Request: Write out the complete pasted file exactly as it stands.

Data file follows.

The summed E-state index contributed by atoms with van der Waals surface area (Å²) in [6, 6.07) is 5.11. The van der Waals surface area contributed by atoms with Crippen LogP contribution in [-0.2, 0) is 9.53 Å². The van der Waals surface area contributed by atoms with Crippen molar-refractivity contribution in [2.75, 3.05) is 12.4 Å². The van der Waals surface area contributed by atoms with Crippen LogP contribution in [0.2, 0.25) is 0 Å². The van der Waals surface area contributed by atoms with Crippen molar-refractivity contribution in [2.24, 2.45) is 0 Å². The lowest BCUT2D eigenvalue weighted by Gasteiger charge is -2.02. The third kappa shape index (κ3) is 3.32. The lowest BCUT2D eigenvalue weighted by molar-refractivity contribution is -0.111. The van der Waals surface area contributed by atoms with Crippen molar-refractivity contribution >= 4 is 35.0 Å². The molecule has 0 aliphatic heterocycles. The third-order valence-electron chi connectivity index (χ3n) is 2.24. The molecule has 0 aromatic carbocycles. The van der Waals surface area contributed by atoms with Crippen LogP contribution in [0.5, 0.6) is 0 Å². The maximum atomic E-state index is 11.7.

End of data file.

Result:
The summed E-state index contributed by atoms with van der Waals surface area (Å²) in [6, 6.07) is 5.11. The van der Waals surface area contributed by atoms with Crippen LogP contribution in [-0.2, 0) is 9.53 Å². The van der Waals surface area contributed by atoms with Crippen molar-refractivity contribution in [2.75, 3.05) is 12.4 Å². The van der Waals surface area contributed by atoms with Crippen LogP contribution in [0.2, 0.25) is 0 Å². The van der Waals surface area contributed by atoms with Crippen molar-refractivity contribution in [2.24, 2.45) is 0 Å². The lowest BCUT2D eigenvalue weighted by Gasteiger charge is -2.02. The third kappa shape index (κ3) is 3.32. The lowest BCUT2D eigenvalue weighted by molar-refractivity contribution is -0.111. The van der Waals surface area contributed by atoms with Crippen molar-refractivity contribution >= 4 is 35.0 Å². The molecule has 0 aliphatic heterocycles. The third-order valence-electron chi connectivity index (χ3n) is 2.24. The molecule has 0 aromatic carbocycles. The van der Waals surface area contributed by atoms with Crippen LogP contribution in [0.5, 0.6) is 0 Å². The maximum atomic E-state index is 11.7.